2/8 – Brittany’s “Wet Conditions Ahead” Wednesday Night Forecast
The biggest concern in the short term is the potential for severe through the remainder of this afternoon and overnight tonight ahead of an approaching cold front.
Already seeing scattered to numerous showers and storms across portions of the area, especially west of I-55. Still looks like the main threat from any storms that do become severe will be damaging wind gusts, but as usual with severe threats along the Gulf Coast, we cannot rule out a tornado or two either, especially if any discrete supercells develop ahead of the main line. Still looks like the greatest local threat of severe weather, especially tornadoes, will be across southwestern Mississippi and the adjacent portions of southeast Louisiana. Model soundings continue to indicate PW values of 1.5-1.6 inches by this evening which is above the 90th percentile for this time of year and nearing the daily maximum PW. That being said, efficient rainfall rates are expected from some of the stronger storms and if any one area sees multiple storms in a short period, these higher rainfall rates could easily lead to ponding of water in low lying and poor drainage areas. Still not enough confidence in specific areas to go ahead with a flood watch, but certainly there is at least some threat of isolated flash flooding and the marginal risk highlighted by WPC seems warranted.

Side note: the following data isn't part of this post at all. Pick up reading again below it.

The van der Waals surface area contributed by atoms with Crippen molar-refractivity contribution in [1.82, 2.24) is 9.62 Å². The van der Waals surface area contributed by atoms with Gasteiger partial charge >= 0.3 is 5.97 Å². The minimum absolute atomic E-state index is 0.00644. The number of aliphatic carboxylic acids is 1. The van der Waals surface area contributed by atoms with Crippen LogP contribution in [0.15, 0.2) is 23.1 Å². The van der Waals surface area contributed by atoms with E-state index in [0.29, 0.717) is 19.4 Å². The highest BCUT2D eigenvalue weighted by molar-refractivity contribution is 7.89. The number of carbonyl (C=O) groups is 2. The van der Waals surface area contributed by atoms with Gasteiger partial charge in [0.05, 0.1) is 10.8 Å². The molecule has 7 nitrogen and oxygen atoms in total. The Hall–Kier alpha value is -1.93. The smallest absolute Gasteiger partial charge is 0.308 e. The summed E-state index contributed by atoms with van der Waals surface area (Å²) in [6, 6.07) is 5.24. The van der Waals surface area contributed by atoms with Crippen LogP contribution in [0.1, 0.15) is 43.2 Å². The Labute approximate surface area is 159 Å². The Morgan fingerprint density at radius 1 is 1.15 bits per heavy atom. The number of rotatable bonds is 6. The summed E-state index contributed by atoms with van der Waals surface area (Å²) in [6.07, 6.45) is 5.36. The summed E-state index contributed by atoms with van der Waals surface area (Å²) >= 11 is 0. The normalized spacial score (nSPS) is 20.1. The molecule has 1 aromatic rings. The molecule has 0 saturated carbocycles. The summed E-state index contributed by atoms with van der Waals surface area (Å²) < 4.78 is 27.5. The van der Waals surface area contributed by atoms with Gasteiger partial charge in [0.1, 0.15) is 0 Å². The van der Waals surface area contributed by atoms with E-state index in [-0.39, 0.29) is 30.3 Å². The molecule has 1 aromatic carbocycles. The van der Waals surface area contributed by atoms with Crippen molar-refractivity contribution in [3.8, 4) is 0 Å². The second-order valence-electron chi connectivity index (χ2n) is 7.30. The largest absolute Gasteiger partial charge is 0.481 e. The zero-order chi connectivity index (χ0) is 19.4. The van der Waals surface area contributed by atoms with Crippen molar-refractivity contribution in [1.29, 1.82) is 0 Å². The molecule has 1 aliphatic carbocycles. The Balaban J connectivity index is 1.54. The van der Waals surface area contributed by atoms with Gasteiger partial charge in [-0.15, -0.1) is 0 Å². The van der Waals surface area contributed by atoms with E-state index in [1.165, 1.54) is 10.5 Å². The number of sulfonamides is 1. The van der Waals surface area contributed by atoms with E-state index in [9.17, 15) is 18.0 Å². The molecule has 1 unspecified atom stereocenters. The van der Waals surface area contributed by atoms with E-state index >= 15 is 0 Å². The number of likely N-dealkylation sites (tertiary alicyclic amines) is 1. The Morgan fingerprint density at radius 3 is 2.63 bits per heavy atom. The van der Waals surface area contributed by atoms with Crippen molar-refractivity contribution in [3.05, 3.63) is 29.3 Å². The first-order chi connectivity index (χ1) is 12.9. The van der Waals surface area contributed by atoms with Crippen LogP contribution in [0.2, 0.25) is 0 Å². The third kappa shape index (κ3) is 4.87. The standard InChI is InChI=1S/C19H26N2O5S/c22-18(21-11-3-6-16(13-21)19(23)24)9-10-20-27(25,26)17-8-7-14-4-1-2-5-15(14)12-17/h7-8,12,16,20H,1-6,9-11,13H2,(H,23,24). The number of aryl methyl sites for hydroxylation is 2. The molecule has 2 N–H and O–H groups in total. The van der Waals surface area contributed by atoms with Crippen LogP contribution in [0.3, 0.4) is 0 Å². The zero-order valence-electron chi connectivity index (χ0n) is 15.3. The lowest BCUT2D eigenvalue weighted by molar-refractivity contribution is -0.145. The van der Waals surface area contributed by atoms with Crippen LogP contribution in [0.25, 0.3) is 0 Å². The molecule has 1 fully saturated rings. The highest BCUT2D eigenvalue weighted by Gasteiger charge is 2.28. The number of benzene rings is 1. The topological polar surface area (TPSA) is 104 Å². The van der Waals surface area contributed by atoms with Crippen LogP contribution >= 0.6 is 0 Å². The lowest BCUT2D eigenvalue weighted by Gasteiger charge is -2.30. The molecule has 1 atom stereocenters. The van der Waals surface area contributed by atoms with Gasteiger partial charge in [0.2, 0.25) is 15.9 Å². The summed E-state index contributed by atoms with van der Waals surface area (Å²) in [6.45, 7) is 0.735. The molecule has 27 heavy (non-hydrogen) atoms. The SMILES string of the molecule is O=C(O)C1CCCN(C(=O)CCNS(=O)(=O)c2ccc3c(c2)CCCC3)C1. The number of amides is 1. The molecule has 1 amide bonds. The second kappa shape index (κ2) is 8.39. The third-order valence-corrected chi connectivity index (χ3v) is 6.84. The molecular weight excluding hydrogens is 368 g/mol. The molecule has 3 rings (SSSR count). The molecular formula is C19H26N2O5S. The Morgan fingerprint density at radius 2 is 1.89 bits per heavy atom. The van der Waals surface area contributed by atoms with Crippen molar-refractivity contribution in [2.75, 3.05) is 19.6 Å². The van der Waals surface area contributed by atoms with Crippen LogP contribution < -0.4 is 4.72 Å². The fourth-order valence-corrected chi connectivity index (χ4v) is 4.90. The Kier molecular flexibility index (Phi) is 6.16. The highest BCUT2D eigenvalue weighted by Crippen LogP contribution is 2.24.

Going into this evening and overnight, the upper trough becomes negatively tilted and lifts northeastward toward the Great Lakes. In response, the cold front will push into our local area. However, deeper layer flow will become more parallel to the front at the same time as forcing lifts northeastward. This will cause the front to slow down or stall somewhere near the coast. Where exactly the front stalls will have a fairly significant effect on what can be expected, especially across portions of far southeastern Louisiana and coastal Mississippi. Currently, it looks like the surface boundary should have enough push to make it through the local area by daybreak, with all land-based locations having north/northwesterly winds by about midday Thursday.